The European Central Bank (ECB) implemented its latest rate increase last Thursday, marking a year since it began raising rates in response to the inflation crisis. The key interest rates have now risen by 4.25%, a significant tightening measure. The ECB’s upcoming meeting in September remains uncertain, with another 0.25% increase not guaranteed. The central bank will closely monitor economic activity, focusing on the services sector, labor market, and core and headline inflation rates. While headline inflation is decreasing, the core rate, which excludes volatile food and energy prices, remains stubbornly high. Concerns have arisen that energy and food prices may accelerate due to global factors involving China, Russia, and India.
Central banks increase interest rates to make borrowing more expensive and savings more attractive, effectively reducing the circulation of money. This policy appears to be working in the eurozone. The ECB’s quarterly survey of bank lending reveals that loan demand from businesses is at its lowest level in 20 years, and loan demand from households is also weaker. These results are unlikely to displease the central bankers in Frankfurt.
Over the past 15 years, the banking landscape in Ireland has undergone significant changes. The market has seen a concentration of players as some exit and a small number of incumbents become increasingly dominant. Competition has suffered as a result. There is a clear impression that banks are not particularly interested in most Irish businesses. Customer service in the branch system is poor, reminiscent of the 1980s post offices. The banks’ IT offerings are also subpar, with one of the major lenders providing a lamentable service.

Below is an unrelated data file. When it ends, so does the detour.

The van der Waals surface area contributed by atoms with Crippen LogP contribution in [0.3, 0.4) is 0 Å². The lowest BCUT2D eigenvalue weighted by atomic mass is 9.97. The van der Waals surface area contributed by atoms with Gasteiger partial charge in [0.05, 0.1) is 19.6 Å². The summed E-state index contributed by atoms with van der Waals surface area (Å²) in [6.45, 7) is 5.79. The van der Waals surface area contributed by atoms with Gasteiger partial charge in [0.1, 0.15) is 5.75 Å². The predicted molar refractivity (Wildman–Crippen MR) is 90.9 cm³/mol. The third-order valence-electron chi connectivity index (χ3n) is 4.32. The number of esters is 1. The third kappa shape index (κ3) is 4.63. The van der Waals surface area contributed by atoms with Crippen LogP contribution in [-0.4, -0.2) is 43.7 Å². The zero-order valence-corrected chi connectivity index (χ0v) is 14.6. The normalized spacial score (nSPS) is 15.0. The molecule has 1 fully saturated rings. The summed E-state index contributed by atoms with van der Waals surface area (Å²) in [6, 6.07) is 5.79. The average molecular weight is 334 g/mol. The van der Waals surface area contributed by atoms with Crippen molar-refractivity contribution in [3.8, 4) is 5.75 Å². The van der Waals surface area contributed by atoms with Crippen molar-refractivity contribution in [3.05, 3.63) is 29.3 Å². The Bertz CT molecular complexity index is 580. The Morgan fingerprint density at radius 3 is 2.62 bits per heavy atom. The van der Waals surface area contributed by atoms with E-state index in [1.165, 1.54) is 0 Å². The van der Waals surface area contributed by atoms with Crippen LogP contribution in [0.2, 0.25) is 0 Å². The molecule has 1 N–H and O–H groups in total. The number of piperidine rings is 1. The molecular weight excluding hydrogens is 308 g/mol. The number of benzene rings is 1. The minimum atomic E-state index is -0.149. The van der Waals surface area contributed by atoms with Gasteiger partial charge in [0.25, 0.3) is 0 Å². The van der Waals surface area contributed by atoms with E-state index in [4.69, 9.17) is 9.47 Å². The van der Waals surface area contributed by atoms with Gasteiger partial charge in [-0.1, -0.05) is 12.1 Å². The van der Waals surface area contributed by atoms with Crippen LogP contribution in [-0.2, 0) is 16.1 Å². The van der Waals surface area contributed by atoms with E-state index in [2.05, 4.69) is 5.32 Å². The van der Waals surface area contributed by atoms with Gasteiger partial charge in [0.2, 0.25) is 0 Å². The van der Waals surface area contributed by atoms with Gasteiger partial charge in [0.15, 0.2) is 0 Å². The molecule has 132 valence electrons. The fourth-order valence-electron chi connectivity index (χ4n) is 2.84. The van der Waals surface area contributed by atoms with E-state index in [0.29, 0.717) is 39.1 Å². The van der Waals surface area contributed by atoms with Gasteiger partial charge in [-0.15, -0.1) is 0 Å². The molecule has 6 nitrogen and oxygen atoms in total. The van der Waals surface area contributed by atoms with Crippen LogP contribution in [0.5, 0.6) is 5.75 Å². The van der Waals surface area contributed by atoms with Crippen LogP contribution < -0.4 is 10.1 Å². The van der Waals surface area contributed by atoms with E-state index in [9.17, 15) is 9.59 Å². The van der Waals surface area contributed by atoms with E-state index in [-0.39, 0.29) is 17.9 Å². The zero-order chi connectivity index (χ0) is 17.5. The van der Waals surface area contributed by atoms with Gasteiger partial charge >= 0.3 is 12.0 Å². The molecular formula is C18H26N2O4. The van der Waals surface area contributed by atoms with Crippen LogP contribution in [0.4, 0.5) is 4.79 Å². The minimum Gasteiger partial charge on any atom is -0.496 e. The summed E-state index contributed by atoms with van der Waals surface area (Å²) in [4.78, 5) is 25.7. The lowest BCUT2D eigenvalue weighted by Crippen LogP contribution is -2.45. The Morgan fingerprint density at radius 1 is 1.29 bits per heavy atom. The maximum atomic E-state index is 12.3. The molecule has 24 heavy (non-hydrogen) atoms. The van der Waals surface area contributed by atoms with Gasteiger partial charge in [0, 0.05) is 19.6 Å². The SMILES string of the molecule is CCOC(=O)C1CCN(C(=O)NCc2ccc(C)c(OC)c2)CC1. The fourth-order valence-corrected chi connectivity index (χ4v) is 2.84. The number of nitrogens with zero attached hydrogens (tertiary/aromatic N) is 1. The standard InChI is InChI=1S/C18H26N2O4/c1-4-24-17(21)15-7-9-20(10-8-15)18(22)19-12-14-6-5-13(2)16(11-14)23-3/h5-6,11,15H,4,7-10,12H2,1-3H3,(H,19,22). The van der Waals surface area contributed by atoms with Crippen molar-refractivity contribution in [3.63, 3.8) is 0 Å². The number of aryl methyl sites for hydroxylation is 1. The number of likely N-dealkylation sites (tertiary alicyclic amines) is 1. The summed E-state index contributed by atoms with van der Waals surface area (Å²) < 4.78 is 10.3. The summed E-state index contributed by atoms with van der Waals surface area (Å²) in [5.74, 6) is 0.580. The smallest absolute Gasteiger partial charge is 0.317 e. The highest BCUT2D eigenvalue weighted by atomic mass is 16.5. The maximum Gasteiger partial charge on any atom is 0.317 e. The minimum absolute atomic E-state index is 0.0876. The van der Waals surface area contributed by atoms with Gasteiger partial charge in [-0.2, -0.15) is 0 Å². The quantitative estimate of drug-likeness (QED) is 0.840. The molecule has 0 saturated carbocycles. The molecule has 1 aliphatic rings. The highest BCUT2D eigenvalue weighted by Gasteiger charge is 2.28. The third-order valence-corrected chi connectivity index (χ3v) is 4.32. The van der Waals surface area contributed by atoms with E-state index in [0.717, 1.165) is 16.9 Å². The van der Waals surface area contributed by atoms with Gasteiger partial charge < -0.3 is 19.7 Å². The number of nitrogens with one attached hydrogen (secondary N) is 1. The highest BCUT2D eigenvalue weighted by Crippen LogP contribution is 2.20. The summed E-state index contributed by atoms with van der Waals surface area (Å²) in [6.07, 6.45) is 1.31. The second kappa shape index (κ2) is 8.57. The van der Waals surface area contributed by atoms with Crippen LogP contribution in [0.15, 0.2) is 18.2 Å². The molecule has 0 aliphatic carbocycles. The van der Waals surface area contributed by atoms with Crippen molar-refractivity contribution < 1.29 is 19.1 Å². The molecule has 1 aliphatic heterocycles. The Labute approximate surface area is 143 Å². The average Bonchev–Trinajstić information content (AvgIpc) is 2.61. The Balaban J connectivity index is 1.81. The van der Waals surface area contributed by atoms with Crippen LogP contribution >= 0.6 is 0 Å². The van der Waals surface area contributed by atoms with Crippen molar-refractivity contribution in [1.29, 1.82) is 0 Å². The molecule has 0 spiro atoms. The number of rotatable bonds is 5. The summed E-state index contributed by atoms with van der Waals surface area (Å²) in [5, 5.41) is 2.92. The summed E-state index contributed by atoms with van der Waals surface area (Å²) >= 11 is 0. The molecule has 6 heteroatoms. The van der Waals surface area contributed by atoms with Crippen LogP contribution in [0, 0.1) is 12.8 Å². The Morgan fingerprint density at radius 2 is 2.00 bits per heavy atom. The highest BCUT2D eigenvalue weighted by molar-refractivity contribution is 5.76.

A study by S&P, reported on by the Financial Times, measured the extent to which banks passed on official rate increases to depositors. Among the 22 countries analyzed, UK banks topped the table by passing on 43% of rate increases to depositors. In contrast, Irish banks were at the bottom, passing on just 7% of rate increases. As a result, it is unsurprising that AIB announced significant profits in the first half of the year. When a bank operates in a strong economy, passes on a low percentage of rate increases to depositors, raises rates for customers, and implements cost-cutting strategies, it does not require a genius management team to deliver strong profits.
Given the lack of competition in the Irish banking sector, arguments about the salary cap are baseless. This raises questions about the role and purpose of banks in the modern Irish economy. At its core, a bank’s role is to act as an intermediary between savers and borrowers, doing so in a trustworthy manner. This intermediation is crucial for the functioning of an economy, particularly for small firms that are not well served in the current system. Increased competition is necessary, but it is evident that the State will need to be heavily involved. I have long believed that a State-owned bank, similar to the old ICC, is essential to support SMEs and start-ups. However, it must be properly managed and not run like RTÉ or Bord Pleanála. Additionally, the credit union movement must be up-skilled, properly resourced, and empowered to provide genuine competition.